Coastal Rivers seeks volunteers for two citizen science programs


Coastal Rivers is looking for volunteers for two annual citizen science initiatives. One is to monitor water quality in the Damariscotta River estuary, while the other collects data on horseshoe crab populations in Great Salt Bay.

Coastal Rivers provides all technical training for both programs, which provide the opportunity to get out on the water and be part of data collection efforts to inform the wider community about the health of the estuary.

A training session for those interested in the estuary water monitoring program will be held on Friday, April 22 from 4-6 p.m. at the Darling Marine Center at the University of Maine, 193 Clarks Cove Road, Walpole, in collaboration with Dr. Larry Mayer and Kathleen Thornton. Participants will learn water monitoring protocols and logistics.

Water quality monitoring program volunteers take water samples at seven locations between the University of Maine’s Darling Center in Walpole and the town’s landing in Damariscotta, twice a month at high tide , from the first week of May to mid-October.

Each monitoring session lasts approximately three hours and scheduling is based on tide and weather conditions. In addition to a boat operator, two additional volunteers collect the samples and take measurements, noting the results on a data collection form. Volunteers can sign up for monitoring dates to suit their own schedules.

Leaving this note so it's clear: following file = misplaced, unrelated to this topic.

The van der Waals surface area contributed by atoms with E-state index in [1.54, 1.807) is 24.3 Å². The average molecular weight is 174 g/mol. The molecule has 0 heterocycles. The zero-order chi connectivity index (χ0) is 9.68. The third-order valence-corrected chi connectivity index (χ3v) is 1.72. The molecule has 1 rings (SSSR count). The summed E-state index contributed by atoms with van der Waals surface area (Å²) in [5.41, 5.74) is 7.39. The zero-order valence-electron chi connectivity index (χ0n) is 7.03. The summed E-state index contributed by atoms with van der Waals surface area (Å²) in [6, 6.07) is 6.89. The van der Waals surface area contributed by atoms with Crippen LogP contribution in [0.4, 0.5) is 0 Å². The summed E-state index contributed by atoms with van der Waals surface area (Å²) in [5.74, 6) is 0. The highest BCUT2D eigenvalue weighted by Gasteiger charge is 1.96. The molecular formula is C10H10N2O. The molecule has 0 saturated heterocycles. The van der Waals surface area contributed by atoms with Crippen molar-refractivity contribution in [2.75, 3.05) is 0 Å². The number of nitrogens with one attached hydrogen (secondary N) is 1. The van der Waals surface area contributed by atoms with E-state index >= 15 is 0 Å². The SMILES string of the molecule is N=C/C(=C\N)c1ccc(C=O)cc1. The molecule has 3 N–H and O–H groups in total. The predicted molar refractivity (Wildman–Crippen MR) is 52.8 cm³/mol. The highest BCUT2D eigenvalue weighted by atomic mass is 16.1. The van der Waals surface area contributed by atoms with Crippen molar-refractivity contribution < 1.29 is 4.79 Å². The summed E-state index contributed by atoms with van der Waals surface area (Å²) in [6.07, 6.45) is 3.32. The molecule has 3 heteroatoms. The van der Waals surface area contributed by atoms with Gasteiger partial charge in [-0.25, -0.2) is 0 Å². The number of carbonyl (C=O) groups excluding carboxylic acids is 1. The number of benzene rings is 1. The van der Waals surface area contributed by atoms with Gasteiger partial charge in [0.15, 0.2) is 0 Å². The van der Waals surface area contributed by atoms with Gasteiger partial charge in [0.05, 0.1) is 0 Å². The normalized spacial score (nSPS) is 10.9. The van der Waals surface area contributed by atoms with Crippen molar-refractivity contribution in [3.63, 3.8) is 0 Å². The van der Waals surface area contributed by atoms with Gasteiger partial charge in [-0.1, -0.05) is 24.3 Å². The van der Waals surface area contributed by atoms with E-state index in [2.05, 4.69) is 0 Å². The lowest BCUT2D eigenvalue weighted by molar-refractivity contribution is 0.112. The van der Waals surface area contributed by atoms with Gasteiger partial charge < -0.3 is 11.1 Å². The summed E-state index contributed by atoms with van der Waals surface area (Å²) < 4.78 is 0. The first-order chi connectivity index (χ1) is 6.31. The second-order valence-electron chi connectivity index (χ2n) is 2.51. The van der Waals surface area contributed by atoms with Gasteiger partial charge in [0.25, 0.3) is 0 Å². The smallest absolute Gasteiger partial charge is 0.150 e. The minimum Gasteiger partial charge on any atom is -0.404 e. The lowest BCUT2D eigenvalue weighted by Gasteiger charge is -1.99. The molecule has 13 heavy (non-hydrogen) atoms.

A Horseshoe Crab Monitoring Program training session will be held Saturday, April 23 from 2-4 p.m. at Coastal Rivers Salt Bay Farm at 110 Belvedere Road in Damariscotta. Participants should bring rubber boots suitable for wading. Potential volunteers should be aware that this program requires people to navigate rocky shores and steep banks.

The horseshoe crab monitoring program is the only source of data on horseshoe crab populations in this region. From early May to mid-June, horseshoe crab monitoring program volunteers spend about an hour at high tide each day counting horseshoe crabs. The process requires one volunteer to spot and count, while a second volunteer records the information. Salinity and water temperature are also measured since these factors affect the behavior of horseshoe crabs.

Count information is used to determine population changes over time and develop an understanding of horseshoe crab behavior in this region. Data is essential in determining the health of the overall environment, especially in Great Salt Bay.

Volunteers do not need to be available to monitor every day, as volunteers sign up for specific days based on their availability. The schedules are variable since the monitoring hours of the two programs depend on the tides.

Registration for these volunteer trainings is mandatory at


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